“I’ve heard about the Educational Positioning System. But what is it, really?”

by Hap Aziz

I’ve discussed the Educational Positioning System (EPS) in several previous posts, in terms of the philosophy behind the concept, the efforts to standardize on system metadata standards, and even the U.S. federal government initiatives that will help create an appropriate collaborative environment to bring software developers and educators together around the world. However, I’ve been getting questions on the basics of the EPS, so I thought it would be helpful to lay out the key functional elements.

  • Much like a Global Positioning System, the Educational Positioning System will map a student’s education journey from the current point of origin to the desired destination. Additionally, the EPS will offer alternate routes and the ability to include “side trips” that enhance the student’s experience. This represents a significant transformation in the way that students will be able to take control of their progress.
  • From the earliest part of the education experience, a student will be able to chart her journey without limits, giving real meaning to the term “life-long learner.” Imagine a student in elementary school being able to map a path into her college and career future. The excitement of “owning” her education will be a powerful tool for student engagement.
  • The EPS gives students complete visibility into their academic progress. For example a student can enter her grade level, and she will immediately see what she will be learning and where she should be at that point in her education, in relation to her long-term academic goal. This capability provides the student with a true sense of place along her education path.
  • Students can select the subject areas they enjoy, and that will help them in determining their best-fit academic and future career path. They can even experiment with different subject combinations for a “what if” activity that lets them imagine multiple possibilities and opportunities.
  • Students can also select the subject areas in which they struggle, and they will be given guidance on the academic areas in which assistance will be the most effective. It’s important and very helpful to know where the rough roads are ahead of time.
  • At any stage of the journey, students can enter personal academic metrics to know what paths are open to them. For example, a high school junior could enter her ACT score and determine the colleges to which she could apply. Expectation management is a key feature.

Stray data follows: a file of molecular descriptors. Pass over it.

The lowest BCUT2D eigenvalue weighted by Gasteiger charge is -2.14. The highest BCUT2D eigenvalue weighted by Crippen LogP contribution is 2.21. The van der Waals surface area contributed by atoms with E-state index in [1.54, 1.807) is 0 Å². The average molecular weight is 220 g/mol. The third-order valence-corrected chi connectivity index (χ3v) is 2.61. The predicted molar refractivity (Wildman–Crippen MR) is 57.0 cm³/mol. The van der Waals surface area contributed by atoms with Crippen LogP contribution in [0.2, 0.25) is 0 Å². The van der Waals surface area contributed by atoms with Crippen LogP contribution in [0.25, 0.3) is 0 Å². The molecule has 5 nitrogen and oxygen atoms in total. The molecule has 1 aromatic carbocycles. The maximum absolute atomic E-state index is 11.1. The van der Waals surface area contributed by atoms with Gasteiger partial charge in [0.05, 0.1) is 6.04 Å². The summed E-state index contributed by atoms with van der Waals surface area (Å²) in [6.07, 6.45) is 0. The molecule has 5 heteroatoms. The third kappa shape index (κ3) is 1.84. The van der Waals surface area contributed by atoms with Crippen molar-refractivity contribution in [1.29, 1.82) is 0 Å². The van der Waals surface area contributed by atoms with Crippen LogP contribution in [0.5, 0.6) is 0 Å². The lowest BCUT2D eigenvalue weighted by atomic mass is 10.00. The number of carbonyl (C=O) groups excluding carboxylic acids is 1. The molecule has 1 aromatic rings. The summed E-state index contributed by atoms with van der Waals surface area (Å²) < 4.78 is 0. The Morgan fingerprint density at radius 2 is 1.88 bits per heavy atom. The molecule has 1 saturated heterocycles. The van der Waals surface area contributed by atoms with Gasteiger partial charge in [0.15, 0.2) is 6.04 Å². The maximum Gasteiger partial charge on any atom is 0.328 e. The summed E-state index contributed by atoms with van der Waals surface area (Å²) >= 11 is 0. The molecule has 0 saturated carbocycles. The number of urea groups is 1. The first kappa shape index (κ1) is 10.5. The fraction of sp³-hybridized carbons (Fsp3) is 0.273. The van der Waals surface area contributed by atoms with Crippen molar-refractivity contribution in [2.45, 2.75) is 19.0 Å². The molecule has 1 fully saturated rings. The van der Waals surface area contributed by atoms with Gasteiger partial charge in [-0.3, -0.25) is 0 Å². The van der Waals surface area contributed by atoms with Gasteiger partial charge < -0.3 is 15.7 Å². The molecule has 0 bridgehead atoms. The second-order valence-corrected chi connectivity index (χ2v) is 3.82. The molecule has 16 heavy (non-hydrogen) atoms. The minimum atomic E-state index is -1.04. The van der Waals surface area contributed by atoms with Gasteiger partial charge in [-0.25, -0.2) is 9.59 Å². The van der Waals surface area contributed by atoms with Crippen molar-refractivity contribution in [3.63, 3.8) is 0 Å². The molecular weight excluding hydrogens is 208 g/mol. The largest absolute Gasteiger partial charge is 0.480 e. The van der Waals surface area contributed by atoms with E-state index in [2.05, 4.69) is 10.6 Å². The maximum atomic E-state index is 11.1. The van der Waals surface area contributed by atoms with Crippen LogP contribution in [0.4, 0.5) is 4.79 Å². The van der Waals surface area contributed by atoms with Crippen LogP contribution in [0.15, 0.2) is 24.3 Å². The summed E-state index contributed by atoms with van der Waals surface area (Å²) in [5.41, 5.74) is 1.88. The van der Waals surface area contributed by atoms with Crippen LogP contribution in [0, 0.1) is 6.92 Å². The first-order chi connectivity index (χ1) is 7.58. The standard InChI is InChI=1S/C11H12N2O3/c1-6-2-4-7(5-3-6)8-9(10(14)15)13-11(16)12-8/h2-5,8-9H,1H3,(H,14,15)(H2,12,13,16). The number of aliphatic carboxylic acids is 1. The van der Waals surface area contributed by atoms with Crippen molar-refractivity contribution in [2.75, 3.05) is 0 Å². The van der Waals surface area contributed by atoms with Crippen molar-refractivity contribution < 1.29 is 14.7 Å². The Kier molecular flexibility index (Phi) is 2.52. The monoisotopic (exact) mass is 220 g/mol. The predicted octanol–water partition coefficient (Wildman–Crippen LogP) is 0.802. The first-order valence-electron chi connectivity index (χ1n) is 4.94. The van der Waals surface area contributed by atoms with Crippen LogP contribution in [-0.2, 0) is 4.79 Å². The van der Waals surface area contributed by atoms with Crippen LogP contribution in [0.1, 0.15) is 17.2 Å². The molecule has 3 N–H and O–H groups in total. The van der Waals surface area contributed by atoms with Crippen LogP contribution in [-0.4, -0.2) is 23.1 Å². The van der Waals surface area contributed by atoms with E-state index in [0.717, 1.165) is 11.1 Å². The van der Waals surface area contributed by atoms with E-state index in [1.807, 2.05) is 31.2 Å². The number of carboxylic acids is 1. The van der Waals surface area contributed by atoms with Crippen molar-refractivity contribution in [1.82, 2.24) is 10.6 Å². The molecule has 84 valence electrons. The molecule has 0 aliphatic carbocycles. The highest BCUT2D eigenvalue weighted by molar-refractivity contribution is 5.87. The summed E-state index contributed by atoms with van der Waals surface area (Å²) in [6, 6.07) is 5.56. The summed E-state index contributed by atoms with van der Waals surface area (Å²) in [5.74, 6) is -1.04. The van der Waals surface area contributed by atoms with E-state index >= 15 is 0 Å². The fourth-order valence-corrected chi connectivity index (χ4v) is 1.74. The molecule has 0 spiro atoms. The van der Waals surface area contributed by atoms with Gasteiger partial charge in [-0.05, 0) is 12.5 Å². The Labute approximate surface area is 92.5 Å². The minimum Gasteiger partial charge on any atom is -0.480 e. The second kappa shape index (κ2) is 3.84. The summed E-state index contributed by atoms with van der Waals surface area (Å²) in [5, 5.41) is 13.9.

• By entering the particular career field of interest, a student can see what colleges offer programs in that field. She would find out exactly what classes she would be taking, and have the ability to decide in advance whether or not that path appeals to her.
  • A student can pick the college in which she is most interested, and she will get a comprehensive view of the college’s offerings. This will help her determine if the decision to attend is the decision that best fits her needs.
  • And of course, a student can select her anticipated college budget in order to make the best financial decision regarding the appropriate college to attend. The EPS will empower students to anticipate the future and plan accordingly, thereby avoiding “unpleasant surprises.”

These basic EPS features will have direct, positive impact on students’ abilities to chart the most appropriate and most fulfilling course to the future. At the same time, the EPS also provides the mechanism to make informed and sensible changes, providing flexibility and choices at any point along the path. Allowing students to have control of their journey will have the added benefit of greatly improving the chances that they will actually complete it.

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5 Comments

Filed under education, Educational Positioning System, technology

5 responses to ““I’ve heard about the Educational Positioning System. But what is it, really?”

  1. David Sutherland

    My son, who is in seventh grade, needs the motivation that is provided by student
    empowerment. Although he understands academic progress is important, I am uncertain if he fully appreciates the journey. The EPS will empower him to make wise choices and show that he has ownership of his future.

    • Empowerment of students is one of the main goals of the EPS. We’re at the very early stages of getting widespread adoption of the data formats for sharing across institutions and organizations, but there are no deal-breaking obstacles so far. Keep watching this space for more information and developments!

      Hap

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